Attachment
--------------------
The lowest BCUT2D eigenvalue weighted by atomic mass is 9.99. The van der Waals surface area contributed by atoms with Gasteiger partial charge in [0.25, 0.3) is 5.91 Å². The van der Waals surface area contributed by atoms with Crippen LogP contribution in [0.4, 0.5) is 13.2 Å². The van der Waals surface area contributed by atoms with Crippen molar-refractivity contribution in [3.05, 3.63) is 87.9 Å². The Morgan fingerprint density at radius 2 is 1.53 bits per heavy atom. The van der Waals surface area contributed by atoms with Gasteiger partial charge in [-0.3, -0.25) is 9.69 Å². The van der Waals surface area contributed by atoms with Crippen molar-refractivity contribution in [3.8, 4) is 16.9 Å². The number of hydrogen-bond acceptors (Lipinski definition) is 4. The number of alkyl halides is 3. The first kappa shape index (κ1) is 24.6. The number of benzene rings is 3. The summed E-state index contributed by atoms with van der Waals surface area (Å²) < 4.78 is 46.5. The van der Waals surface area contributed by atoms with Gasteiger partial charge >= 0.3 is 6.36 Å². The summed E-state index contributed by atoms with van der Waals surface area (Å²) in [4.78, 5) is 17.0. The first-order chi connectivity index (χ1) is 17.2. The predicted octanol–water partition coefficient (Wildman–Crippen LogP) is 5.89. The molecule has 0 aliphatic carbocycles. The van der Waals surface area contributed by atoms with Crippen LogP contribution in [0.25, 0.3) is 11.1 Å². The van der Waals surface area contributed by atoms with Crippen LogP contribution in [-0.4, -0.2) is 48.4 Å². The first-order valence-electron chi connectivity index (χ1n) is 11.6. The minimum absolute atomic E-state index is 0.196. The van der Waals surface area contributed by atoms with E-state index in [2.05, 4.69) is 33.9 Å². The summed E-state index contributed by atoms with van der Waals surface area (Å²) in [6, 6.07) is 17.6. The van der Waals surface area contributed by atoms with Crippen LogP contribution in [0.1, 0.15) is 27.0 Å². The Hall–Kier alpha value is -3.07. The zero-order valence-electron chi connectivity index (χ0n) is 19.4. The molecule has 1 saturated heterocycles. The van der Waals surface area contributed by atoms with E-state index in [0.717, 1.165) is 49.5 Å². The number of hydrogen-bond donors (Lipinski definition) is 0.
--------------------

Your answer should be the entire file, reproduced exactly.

The lowest BCUT2D eigenvalue weighted by atomic mass is 9.99. The van der Waals surface area contributed by atoms with Gasteiger partial charge in [0.25, 0.3) is 5.91 Å². The van der Waals surface area contributed by atoms with Crippen LogP contribution in [0.4, 0.5) is 13.2 Å². The van der Waals surface area contributed by atoms with Crippen molar-refractivity contribution in [3.05, 3.63) is 87.9 Å². The Morgan fingerprint density at radius 2 is 1.53 bits per heavy atom. The van der Waals surface area contributed by atoms with Gasteiger partial charge in [-0.3, -0.25) is 9.69 Å². The van der Waals surface area contributed by atoms with Crippen molar-refractivity contribution in [3.8, 4) is 16.9 Å². The number of hydrogen-bond acceptors (Lipinski definition) is 4. The number of alkyl halides is 3. The first kappa shape index (κ1) is 24.6. The number of benzene rings is 3. The summed E-state index contributed by atoms with van der Waals surface area (Å²) < 4.78 is 46.5. The van der Waals surface area contributed by atoms with Gasteiger partial charge >= 0.3 is 6.36 Å². The summed E-state index contributed by atoms with van der Waals surface area (Å²) in [4.78, 5) is 17.0. The first-order chi connectivity index (χ1) is 17.2. The predicted octanol–water partition coefficient (Wildman–Crippen LogP) is 5.89. The molecule has 0 aliphatic carbocycles. The van der Waals surface area contributed by atoms with Crippen LogP contribution in [0.25, 0.3) is 11.1 Å². The van der Waals surface area contributed by atoms with Crippen LogP contribution in [-0.4, -0.2) is 48.4 Å². The first-order valence-electron chi connectivity index (χ1n) is 11.6. The minimum absolute atomic E-state index is 0.196. The van der Waals surface area contributed by atoms with E-state index in [2.05, 4.69) is 33.9 Å². The summed E-state index contributed by atoms with van der Waals surface area (Å²) in [6, 6.07) is 17.6. The van der Waals surface area contributed by atoms with Crippen LogP contribution in [0.1, 0.15) is 27.0 Å². The Hall–Kier alpha value is -3.07. The zero-order valence-electron chi connectivity index (χ0n) is 19.4. The molecule has 1 saturated heterocycles. The van der Waals surface area contributed by atoms with E-state index in [0.717, 1.165) is 49.5 Å². The number of hydrogen-bond donors (Lipinski definition) is 0.